Social costs and normative economics
The aim of the paper is to assess the notion of social costs from an evolutionary institutionalist perspective. It argues that: social costs can be defined as the difference between the actual outcome of a historically defined capitalist market economy and the outcome desired by the members of society; markets are only one of the possible coordinating instances in such economies, albeit the prevalent one, the others including non-profit organizations, the welfare state, households, etc.; under these circumstances, the assessment and organization of economic activities requires a meta-coordinating instance; the extension of capabilities, as theorized by Amartya Sen, may provide such an instance. The paper begins with a brief discussion of the themes of, and problems related to, the conventional theory of social costs. It then specifies the context of the discussion by situating it in a historically defined economy: a capitalist market one. It contends that the rationale of such an economy involves treating labor, nature and money as "fictitious commodities", and that the existence of social costs ultimately depends on this central feature. Based on this approach, it discusses Kapp's suggestion that policy should focus on minimal social requirements. It points out, in this respect, that a broader criterion is required. Drawing on Sen, the paper stresses that choices cannot be reduced to a single dimension - such as (economic) welfare - and that the economic context may preclude the freedom to choose how to conduct one's life. The implication is a qualification of social costs: they are determined by economic activities that prevent people from achieving the capabilities they need. The public policy implications of the above approach are that many alternatives to the status quo are possible. In the light of these features, the discussion reasserts the need for a normative approach to economic inquiry.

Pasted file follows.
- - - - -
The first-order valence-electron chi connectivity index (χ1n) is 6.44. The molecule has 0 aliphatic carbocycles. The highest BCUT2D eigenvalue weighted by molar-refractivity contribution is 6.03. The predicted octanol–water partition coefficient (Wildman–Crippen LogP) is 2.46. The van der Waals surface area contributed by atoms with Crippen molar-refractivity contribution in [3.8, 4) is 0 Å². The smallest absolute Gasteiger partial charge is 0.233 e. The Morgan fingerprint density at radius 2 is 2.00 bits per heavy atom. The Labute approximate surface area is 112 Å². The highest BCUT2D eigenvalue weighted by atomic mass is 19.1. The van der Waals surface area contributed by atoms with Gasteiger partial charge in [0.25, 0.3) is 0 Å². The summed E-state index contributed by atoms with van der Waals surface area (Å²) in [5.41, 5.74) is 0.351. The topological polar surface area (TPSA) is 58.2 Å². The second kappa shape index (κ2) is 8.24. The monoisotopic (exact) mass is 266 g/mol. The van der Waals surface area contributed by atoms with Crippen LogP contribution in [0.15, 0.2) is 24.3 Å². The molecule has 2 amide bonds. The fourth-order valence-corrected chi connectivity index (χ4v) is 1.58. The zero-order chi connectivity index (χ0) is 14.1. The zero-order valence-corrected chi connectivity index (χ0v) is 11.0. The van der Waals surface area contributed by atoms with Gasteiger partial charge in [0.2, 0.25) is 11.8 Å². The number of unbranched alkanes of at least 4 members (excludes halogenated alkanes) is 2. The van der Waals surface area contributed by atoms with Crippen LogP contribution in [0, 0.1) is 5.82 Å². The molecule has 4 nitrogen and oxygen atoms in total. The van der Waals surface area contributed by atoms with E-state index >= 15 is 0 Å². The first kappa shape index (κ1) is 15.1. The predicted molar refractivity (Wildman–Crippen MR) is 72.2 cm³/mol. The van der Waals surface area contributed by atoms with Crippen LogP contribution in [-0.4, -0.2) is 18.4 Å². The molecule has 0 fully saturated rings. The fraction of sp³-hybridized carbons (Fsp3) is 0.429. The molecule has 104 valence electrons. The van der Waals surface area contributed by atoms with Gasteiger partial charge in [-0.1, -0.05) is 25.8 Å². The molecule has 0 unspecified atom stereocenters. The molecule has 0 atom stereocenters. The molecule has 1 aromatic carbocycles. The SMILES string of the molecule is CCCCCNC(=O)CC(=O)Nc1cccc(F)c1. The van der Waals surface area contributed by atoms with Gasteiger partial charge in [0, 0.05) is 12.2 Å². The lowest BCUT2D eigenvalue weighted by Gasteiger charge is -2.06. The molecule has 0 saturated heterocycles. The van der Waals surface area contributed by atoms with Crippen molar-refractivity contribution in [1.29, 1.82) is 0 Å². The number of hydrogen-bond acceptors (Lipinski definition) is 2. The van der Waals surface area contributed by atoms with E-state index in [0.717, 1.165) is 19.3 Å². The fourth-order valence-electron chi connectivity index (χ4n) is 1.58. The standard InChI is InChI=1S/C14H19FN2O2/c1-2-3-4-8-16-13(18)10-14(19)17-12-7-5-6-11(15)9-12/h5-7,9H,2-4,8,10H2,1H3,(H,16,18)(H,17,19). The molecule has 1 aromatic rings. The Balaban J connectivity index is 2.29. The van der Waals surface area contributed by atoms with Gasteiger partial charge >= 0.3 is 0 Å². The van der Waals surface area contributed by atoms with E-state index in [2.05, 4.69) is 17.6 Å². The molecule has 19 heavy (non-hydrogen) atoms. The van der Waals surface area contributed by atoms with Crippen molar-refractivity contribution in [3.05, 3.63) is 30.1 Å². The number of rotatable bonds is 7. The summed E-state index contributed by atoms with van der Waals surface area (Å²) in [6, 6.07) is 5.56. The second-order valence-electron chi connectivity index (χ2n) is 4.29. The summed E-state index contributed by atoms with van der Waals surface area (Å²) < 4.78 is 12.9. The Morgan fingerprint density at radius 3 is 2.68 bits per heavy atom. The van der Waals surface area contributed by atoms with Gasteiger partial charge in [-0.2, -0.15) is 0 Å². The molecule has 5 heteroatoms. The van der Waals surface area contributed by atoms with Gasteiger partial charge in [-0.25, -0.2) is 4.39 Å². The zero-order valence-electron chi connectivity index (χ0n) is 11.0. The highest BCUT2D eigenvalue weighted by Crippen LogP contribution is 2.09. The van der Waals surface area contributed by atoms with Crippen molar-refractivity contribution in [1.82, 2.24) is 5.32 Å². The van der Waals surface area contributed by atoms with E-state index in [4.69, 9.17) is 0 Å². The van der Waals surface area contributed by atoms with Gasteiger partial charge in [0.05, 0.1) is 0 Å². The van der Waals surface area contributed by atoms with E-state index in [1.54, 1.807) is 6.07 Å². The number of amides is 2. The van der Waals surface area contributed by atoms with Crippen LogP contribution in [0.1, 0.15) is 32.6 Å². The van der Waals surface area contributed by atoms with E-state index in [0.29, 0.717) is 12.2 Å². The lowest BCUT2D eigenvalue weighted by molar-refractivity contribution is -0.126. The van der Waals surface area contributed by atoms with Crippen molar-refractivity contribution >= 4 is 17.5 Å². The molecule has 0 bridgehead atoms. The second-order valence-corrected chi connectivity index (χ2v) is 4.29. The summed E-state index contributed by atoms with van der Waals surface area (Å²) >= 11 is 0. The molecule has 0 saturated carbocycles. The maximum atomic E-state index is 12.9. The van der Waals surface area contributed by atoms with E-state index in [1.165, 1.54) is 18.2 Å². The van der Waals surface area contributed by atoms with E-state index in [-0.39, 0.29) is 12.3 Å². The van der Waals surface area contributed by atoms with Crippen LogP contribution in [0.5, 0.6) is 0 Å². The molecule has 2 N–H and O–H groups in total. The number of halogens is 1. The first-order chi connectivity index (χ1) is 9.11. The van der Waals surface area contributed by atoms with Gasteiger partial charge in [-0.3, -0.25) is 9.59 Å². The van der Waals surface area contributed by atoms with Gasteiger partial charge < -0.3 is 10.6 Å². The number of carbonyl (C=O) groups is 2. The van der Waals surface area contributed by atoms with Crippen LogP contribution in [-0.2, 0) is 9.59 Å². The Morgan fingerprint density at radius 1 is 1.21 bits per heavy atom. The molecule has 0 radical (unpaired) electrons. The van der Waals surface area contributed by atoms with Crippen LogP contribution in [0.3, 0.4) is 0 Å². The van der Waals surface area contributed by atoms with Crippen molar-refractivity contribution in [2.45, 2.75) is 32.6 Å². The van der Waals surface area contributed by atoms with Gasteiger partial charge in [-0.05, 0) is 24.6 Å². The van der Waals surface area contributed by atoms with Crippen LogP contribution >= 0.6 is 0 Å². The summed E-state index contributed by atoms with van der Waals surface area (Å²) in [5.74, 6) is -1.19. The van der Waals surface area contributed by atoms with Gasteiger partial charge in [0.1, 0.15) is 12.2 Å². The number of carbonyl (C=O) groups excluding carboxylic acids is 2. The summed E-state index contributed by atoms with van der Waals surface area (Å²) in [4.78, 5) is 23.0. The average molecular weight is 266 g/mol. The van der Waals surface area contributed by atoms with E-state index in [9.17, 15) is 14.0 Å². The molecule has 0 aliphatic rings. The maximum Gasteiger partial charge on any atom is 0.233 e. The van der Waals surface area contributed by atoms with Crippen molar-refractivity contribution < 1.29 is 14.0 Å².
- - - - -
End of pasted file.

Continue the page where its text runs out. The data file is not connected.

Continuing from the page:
|Date of creation:||Mar 2012|
|Date of revision:||Mar 2012|
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